Exploring our range of motion
An ever-present shared interest that Dina and I have both explored together since we first met has been acroyoga. Acroyoga, partner acrobatics, or simply acro, has opened many experiential doors both inwards and outwards for the both of us. The Seattle community is unbelievably fortunate to have been the longtime home of a world-renowned teacher offering multiple intermediate to advanced level series on an ongoing basis. As a natural byproduct, several teachers for the introductory realm helped to lower the barrier to entry even further by offering great accessibility to the basics.
Involving myself with the Seattle community in 2009 brought an abundance of wonderful practitioners into my weekly orbit; many of whom had already been practicing for numerous years. A beautiful consequence of the rich collection of blended skill levels is that everyone in the community is always both a student and a teacher. This may sound somewhat counter-intuitive, but as a newbie joins, each new practitioner they work with teaches them more and more about their own body awareness, their own communication, and the edges of their personal ability. Correspondingly, the more adroit practitioners with which they work continue to learn new ways to communicate and adapt to better align with the newbie’s energies. This collaborative, co-creative, and co-evolutionary learning environment is quite divergent from typical student-teacher dynamics, a more constructivist environment, which becomes incredibly empowering to those that thrive on the win-win.
Upon our big Seattle departure, Dina and I focused a good deal of on-going planning effort towards plugging in to pockets of the global acro community. As a rewarding upshot, we’ve met all sorts of colorful characters and have come away with new friends that we’re eager to meet again someday over the rainbow.
Exploiting our support structure
To deepen a personal acro practice, it is essential to innately feel where you have support through your connections with your partner and to collaboratively exploit those connections as you flow from one position to another. These connections, although not limited merely to the physical realm, depend greatly upon bone stacking and by meticulous “push don’t pull” adjustments with an astute mixture of pliable rigidity employed throughout the bodies.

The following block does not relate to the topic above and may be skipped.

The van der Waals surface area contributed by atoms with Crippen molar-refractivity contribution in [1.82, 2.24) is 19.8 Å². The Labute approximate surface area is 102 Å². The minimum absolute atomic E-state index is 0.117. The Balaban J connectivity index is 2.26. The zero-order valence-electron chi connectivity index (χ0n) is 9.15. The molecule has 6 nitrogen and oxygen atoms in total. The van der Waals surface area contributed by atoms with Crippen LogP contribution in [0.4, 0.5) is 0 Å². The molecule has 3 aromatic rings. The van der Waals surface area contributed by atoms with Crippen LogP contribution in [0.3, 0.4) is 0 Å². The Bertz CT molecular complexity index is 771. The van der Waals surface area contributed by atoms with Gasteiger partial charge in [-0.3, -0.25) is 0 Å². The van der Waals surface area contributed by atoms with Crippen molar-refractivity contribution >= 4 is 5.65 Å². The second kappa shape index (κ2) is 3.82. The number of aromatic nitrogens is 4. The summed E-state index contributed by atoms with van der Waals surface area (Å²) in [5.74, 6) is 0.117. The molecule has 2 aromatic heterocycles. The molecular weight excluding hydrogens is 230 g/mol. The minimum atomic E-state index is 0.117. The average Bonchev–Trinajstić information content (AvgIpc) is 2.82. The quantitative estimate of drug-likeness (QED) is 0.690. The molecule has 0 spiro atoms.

Flowing from one position to another carries dual meanings for Dina and I as we continue along the path of travel we’ve chosen for ourselves. The essentials above, if viewed as a metaphor for life, can become a wonderful lens to help refine our own grace as we transition along our journey. Besides the obvious positive element of physical movement that accompanies an ongoing acro practice, when finding a bit of grass, a stone precipice, or a shaggy rug along our journey we immediately transport into a shared place of stability and calm.
Living a placeless existence has its abundance of charms and its remarkable tolls. With a lively infusion of playful acrobatics in our lives, we’ve continued to stay well connected, introduced countless folks to the practice, and unlocked numerous adventures that we would never have had along the way otherwise. Additionally, we’ve found that when connecting with most other practitioners, we share an immediate human bond transcending the practice itself that expands our optionality by significant orders of magnitude.
By keeping acro as a priority in our lives, we’ve found ourselves working with a great number of newbie practitioners working through their own challenges within their practice. Working with these individuals and sharing meaningful suggestions with them has given us a wealth of insight into our own journey and helped us refine our own approach to teaching.